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Passive Solar Heater Box Design - Page 3

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Posted by Bill Kreamer on July 1, 2005, 5:31 am
 
I quit using "black painted fiberglass" absorbers for reasons of
smell/outgassing and troublesome preparation/mounting. I now use black
polyester dressmaking felt, which does not outgas or melt at collecting
temperatures.



Do use an intake fan - it pays generous dividends. Passive is not your
efficiency friend here.



Silicone glue it onto inch-wide aluminum-flashing side rails, with the rails
oriented on a diagonal, forcing a front-to-back air flow through the felt.
Seal around the edges of the felt absorber so the air must pass through the
absorber.



Cooler room temperature air floods the front face of the collector before
passing through the absorber, and cools all areas of the absorber equally -
this is important for efficiency.



You can build your box of wood and line the inside with foil-faced urethane
or polyisocyanurate foam. This presents an aluminum surface to the
airstream.



If you do not allow the collector to stagnate, you are safe using these
materials. It is best to mount the collector vertically.



You can email me requesting a PDF file of illustrated instructions for a
building a high performance solar hot-air heater using these principles.



-Bill






Posted by livefree on July 1, 2005, 6:42 am
 
On Fri, 1 Jul 2005 01:31:32 -0400, "Bill Kreamer"


Does the felt fade quickly?  I have black painted fiberglass furnace
filter, and it has faded some after a couple years.  If I repaint,
I'll look for some better paint.  I haven't noticed any outgassing,
but my nose isn't very sensitive.



Mine is in a 2x6 stud wall using salvaged storm windows.  I draw air
from the bottom and use a fan.  My black filter material has 3 sloped
sections per window, but the air passes from back to front so I can
slope them toward the sun.  With a fan, (or without maybe) I don't see
the significance of pulling the cooler air through the hot side first,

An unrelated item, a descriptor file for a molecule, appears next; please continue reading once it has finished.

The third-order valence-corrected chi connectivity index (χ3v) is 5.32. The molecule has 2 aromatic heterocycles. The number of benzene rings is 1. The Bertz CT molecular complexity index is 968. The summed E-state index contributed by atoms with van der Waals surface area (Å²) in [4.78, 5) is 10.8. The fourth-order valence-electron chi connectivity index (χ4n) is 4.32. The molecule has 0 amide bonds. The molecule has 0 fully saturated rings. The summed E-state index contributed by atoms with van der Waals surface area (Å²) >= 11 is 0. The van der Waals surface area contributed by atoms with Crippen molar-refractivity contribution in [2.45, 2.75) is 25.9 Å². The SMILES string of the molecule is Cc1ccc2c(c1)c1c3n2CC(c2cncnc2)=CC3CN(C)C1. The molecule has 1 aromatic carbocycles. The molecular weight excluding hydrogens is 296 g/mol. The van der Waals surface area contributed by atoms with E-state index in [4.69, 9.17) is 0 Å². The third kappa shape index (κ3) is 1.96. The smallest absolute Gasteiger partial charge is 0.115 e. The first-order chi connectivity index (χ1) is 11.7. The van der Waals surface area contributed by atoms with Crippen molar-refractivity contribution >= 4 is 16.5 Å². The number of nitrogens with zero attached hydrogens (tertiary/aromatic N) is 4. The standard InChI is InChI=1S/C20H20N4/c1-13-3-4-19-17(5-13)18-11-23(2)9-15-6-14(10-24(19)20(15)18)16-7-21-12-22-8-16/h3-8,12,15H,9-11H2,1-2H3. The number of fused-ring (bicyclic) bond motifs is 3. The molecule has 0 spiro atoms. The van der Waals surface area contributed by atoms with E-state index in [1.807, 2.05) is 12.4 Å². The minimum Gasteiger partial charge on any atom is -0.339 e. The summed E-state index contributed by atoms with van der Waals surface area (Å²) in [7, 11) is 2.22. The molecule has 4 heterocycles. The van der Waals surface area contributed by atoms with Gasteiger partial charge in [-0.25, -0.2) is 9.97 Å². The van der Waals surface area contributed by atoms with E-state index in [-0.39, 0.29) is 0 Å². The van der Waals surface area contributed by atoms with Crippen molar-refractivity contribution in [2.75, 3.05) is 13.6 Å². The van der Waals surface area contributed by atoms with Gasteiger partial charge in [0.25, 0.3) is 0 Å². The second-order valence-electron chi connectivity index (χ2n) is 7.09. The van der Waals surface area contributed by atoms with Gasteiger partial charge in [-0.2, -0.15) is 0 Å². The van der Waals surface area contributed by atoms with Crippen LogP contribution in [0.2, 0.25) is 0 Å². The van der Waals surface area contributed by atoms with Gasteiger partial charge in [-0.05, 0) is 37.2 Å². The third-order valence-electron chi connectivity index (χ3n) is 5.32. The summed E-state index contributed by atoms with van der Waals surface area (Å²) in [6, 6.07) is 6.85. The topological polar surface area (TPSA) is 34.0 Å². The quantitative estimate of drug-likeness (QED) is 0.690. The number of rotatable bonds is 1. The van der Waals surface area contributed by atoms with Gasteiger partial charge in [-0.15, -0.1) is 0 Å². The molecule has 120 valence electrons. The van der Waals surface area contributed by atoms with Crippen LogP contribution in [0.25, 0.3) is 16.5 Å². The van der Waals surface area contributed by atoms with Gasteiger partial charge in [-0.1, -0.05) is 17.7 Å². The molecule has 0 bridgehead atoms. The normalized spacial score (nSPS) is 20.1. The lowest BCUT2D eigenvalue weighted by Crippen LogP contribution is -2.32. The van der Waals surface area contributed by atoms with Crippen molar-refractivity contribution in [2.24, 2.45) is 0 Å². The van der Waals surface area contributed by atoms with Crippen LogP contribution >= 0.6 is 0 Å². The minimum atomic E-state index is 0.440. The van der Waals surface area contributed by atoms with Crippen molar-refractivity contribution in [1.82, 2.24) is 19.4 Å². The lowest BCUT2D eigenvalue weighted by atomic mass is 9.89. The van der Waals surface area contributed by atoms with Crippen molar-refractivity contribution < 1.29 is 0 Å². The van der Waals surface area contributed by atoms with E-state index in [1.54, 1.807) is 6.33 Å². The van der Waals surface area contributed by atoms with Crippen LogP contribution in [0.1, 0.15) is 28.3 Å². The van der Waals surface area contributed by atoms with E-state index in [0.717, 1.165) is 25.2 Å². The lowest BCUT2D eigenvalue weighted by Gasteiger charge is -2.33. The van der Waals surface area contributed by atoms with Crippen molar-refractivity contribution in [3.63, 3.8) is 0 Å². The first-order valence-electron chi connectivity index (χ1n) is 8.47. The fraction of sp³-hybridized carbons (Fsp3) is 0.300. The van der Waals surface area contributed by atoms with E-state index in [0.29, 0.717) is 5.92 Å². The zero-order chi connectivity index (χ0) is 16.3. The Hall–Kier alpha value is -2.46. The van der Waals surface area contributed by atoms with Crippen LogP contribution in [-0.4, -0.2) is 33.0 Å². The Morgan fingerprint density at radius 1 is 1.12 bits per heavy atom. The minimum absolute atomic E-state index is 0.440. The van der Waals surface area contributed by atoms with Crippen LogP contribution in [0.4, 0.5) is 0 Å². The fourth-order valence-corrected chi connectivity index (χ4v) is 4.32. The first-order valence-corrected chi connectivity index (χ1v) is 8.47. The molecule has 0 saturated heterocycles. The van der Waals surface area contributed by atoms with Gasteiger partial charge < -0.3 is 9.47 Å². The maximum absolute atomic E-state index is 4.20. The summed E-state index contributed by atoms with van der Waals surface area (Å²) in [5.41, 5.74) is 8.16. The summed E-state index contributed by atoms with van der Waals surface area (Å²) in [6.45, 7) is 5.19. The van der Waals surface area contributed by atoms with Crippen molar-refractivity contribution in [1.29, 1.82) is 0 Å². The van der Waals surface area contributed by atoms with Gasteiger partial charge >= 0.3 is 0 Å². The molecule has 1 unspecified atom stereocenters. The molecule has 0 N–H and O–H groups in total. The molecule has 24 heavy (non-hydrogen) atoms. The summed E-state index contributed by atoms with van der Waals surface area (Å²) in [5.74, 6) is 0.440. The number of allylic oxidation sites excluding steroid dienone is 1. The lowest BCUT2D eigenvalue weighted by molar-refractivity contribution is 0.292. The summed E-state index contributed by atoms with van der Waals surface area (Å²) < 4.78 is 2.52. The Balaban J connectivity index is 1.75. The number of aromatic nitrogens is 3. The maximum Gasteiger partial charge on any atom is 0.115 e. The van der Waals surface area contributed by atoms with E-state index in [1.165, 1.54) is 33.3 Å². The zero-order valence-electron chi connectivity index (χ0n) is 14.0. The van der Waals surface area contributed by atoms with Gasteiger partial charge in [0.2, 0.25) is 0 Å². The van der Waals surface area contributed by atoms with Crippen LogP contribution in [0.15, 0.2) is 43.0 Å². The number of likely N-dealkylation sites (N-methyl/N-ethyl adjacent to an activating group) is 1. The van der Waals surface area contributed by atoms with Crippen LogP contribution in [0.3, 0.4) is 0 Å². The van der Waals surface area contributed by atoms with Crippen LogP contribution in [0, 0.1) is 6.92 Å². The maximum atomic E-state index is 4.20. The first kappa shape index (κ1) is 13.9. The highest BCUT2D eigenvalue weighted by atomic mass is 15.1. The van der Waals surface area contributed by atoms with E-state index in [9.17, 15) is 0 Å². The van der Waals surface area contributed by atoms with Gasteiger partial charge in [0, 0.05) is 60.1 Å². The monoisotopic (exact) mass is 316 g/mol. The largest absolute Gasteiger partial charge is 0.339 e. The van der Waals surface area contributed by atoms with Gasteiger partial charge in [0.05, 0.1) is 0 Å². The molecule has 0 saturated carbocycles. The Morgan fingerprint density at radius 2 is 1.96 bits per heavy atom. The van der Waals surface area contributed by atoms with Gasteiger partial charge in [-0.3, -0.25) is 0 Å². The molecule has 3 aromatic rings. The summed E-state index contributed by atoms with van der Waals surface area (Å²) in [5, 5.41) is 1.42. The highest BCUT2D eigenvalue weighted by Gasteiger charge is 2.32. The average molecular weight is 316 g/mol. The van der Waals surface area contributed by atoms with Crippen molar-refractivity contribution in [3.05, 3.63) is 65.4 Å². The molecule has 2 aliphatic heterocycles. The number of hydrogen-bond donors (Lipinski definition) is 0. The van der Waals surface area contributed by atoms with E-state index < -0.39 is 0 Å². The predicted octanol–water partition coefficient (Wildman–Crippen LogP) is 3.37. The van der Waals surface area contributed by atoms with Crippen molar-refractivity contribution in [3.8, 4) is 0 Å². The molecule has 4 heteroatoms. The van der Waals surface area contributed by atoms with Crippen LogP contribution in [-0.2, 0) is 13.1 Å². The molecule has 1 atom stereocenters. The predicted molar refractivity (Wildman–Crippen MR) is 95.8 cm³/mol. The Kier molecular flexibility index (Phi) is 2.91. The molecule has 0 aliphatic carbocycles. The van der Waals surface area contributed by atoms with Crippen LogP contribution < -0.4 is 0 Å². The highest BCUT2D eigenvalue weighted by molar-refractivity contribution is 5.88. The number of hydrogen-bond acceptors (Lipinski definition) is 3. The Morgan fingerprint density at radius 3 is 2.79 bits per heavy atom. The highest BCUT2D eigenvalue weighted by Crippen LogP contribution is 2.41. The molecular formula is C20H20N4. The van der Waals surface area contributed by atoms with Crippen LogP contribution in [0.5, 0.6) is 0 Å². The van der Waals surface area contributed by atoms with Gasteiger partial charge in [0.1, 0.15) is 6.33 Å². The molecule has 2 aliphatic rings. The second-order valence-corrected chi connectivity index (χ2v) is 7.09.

which would seem to require either pulling hot air down (8' in my
case) or sloping the filter material downward (if mounted vertically).
Perhaps it is more significant with felt since furnace filter material
probably heats more uniformly through all the layers.

Bill

Posted by David L. Jones on July 1, 2005, 10:45 pm
 livefree@ordie.com wrote:

So (correct me if I am wrong), both of you guys don't use the
traditional(?) collector plate approach with a still air gap between
the collector plate and glass? You simply pump the air through the
whole box? I was under the impression that this approach leads to
excess heat loss back through the front glass/polycarb sheet.

Dave :)


Posted by Anthony Matonak on July 2, 2005, 1:54 am
 David L. Jones wrote:

Their collector plate IS the felt (or furnace filter painted black).
They pass the air through their collector plate and, since the felt
has a lot of surface area, it transfers heat very well to the air.
Since the heat is transfered from their collector material to the
air so well, it's not at as high a temperature and therefore will
radiate less heat back out through the front glass.

Anthony

Posted by Gary on July 2, 2005, 2:58 am
 Anthony Matonak wrote:

Maybe this is obvious, but you have to take care to make sure that the
flow path for ALL of the air is through the collector.  Most of the
designs introduce the cool air from the room on the bottom of the
collector, and on the glass (south) side of the absorber. The air
flows upward and North through the absorber and exits from a vent that
is North of the absorber.  Some designs tilt the absorber slightly the
south at the top.  This makes flow path area larger at the bottom on
the glass side, and larger at the top on the exit vent side.

While I have great respect for Bill K's collector that uses felt as
the absorber, I think you might also consider using 3 layers of black
aluminum window screen as in the collector link below.  The window
screen is easy to buy, cheap, doesn't smell, lasts (more or less)
forever, and will withstand the temperature of a fully stagnated
collector pointed right at the sun.  It also has good efficiency
(based on some fairly careful testing).

Link for collector using metal screening as absorber:
http://www.builditsolar.com/Projects/SpaceHeating/solar_barn_project.htm

Others have also used expanded metal lath, and reported that it works
well.


Gary

www.BuildItSolar.com
gary@BuildItSolar.com
"Build It Yourself" Solar Projects









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